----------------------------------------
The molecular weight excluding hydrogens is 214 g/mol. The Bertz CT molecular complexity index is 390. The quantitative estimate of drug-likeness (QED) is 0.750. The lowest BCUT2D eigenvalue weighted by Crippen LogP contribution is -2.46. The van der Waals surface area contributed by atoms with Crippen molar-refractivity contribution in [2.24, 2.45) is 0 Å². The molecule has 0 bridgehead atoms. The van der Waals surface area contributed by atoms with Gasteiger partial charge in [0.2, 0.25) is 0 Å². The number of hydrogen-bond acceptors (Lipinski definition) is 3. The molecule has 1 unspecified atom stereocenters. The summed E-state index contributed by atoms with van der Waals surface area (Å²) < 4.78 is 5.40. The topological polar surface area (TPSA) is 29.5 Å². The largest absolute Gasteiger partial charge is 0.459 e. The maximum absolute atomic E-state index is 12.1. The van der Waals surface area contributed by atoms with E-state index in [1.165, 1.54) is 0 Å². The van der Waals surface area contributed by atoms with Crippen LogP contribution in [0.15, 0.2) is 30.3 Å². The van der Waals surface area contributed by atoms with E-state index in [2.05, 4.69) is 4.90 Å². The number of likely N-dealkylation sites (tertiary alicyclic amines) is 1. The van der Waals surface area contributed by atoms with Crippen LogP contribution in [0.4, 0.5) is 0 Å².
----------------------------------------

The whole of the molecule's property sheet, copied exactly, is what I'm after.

The molecular weight excluding hydrogens is 214 g/mol. The Bertz CT molecular complexity index is 390. The quantitative estimate of drug-likeness (QED) is 0.750. The lowest BCUT2D eigenvalue weighted by Crippen LogP contribution is -2.46. The van der Waals surface area contributed by atoms with Crippen molar-refractivity contribution in [2.24, 2.45) is 0 Å². The molecule has 0 bridgehead atoms. The van der Waals surface area contributed by atoms with Gasteiger partial charge in [0.2, 0.25) is 0 Å². The number of hydrogen-bond acceptors (Lipinski definition) is 3. The molecule has 1 unspecified atom stereocenters. The summed E-state index contributed by atoms with van der Waals surface area (Å²) < 4.78 is 5.40. The topological polar surface area (TPSA) is 29.5 Å². The largest absolute Gasteiger partial charge is 0.459 e. The maximum absolute atomic E-state index is 12.1. The van der Waals surface area contributed by atoms with E-state index in [1.165, 1.54) is 0 Å². The van der Waals surface area contributed by atoms with Crippen LogP contribution in [0.15, 0.2) is 30.3 Å². The van der Waals surface area contributed by atoms with E-state index in [2.05, 4.69) is 4.90 Å². The number of likely N-dealkylation sites (tertiary alicyclic amines) is 1. The van der Waals surface area contributed by atoms with Crippen LogP contribution in [0.4, 0.5) is 0 Å².